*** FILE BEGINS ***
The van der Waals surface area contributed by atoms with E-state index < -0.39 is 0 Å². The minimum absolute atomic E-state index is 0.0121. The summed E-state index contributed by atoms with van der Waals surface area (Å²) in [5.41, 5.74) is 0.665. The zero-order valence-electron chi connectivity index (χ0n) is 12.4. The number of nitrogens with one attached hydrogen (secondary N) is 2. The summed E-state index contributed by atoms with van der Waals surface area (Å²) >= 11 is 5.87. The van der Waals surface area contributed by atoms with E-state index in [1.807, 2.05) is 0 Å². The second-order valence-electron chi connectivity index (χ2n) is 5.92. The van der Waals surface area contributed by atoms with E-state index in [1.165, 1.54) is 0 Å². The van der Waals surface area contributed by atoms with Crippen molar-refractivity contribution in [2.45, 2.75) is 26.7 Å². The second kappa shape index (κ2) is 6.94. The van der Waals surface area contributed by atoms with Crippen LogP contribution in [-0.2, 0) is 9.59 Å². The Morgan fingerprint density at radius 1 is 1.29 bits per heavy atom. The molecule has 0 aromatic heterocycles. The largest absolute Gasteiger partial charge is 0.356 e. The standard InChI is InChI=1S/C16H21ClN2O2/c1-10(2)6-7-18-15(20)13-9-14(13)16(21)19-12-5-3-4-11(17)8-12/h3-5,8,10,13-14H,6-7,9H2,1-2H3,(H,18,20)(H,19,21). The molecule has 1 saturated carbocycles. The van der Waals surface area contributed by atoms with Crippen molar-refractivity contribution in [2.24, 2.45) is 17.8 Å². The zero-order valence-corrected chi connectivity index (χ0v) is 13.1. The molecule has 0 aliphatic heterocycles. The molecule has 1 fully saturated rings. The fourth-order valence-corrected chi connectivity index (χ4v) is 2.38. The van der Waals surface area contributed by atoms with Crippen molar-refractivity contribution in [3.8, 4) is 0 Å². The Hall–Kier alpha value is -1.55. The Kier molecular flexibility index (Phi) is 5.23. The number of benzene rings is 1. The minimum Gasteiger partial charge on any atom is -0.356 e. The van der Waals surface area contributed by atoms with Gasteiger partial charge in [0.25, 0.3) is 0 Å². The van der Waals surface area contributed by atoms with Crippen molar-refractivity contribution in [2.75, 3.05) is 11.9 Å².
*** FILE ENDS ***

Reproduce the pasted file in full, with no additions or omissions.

The van der Waals surface area contributed by atoms with E-state index < -0.39 is 0 Å². The minimum absolute atomic E-state index is 0.0121. The summed E-state index contributed by atoms with van der Waals surface area (Å²) in [5.41, 5.74) is 0.665. The zero-order valence-electron chi connectivity index (χ0n) is 12.4. The number of nitrogens with one attached hydrogen (secondary N) is 2. The summed E-state index contributed by atoms with van der Waals surface area (Å²) >= 11 is 5.87. The van der Waals surface area contributed by atoms with E-state index in [1.807, 2.05) is 0 Å². The second-order valence-electron chi connectivity index (χ2n) is 5.92. The van der Waals surface area contributed by atoms with E-state index in [1.165, 1.54) is 0 Å². The van der Waals surface area contributed by atoms with Crippen molar-refractivity contribution in [2.45, 2.75) is 26.7 Å². The second kappa shape index (κ2) is 6.94. The van der Waals surface area contributed by atoms with Crippen LogP contribution in [-0.2, 0) is 9.59 Å². The Morgan fingerprint density at radius 1 is 1.29 bits per heavy atom. The molecule has 0 aromatic heterocycles. The largest absolute Gasteiger partial charge is 0.356 e. The standard InChI is InChI=1S/C16H21ClN2O2/c1-10(2)6-7-18-15(20)13-9-14(13)16(21)19-12-5-3-4-11(17)8-12/h3-5,8,10,13-14H,6-7,9H2,1-2H3,(H,18,20)(H,19,21). The molecule has 1 saturated carbocycles. The van der Waals surface area contributed by atoms with Crippen molar-refractivity contribution in [2.24, 2.45) is 17.8 Å². The zero-order valence-corrected chi connectivity index (χ0v) is 13.1. The molecule has 0 aliphatic heterocycles. The molecule has 1 fully saturated rings. The fourth-order valence-corrected chi connectivity index (χ4v) is 2.38. The van der Waals surface area contributed by atoms with Crippen molar-refractivity contribution in [3.8, 4) is 0 Å². The Hall–Kier alpha value is -1.55. The Kier molecular flexibility index (Phi) is 5.23. The number of benzene rings is 1. The minimum Gasteiger partial charge on any atom is -0.356 e. The van der Waals surface area contributed by atoms with Gasteiger partial charge in [0.25, 0.3) is 0 Å². The van der Waals surface area contributed by atoms with Crippen molar-refractivity contribution in [2.75, 3.05) is 11.9 Å².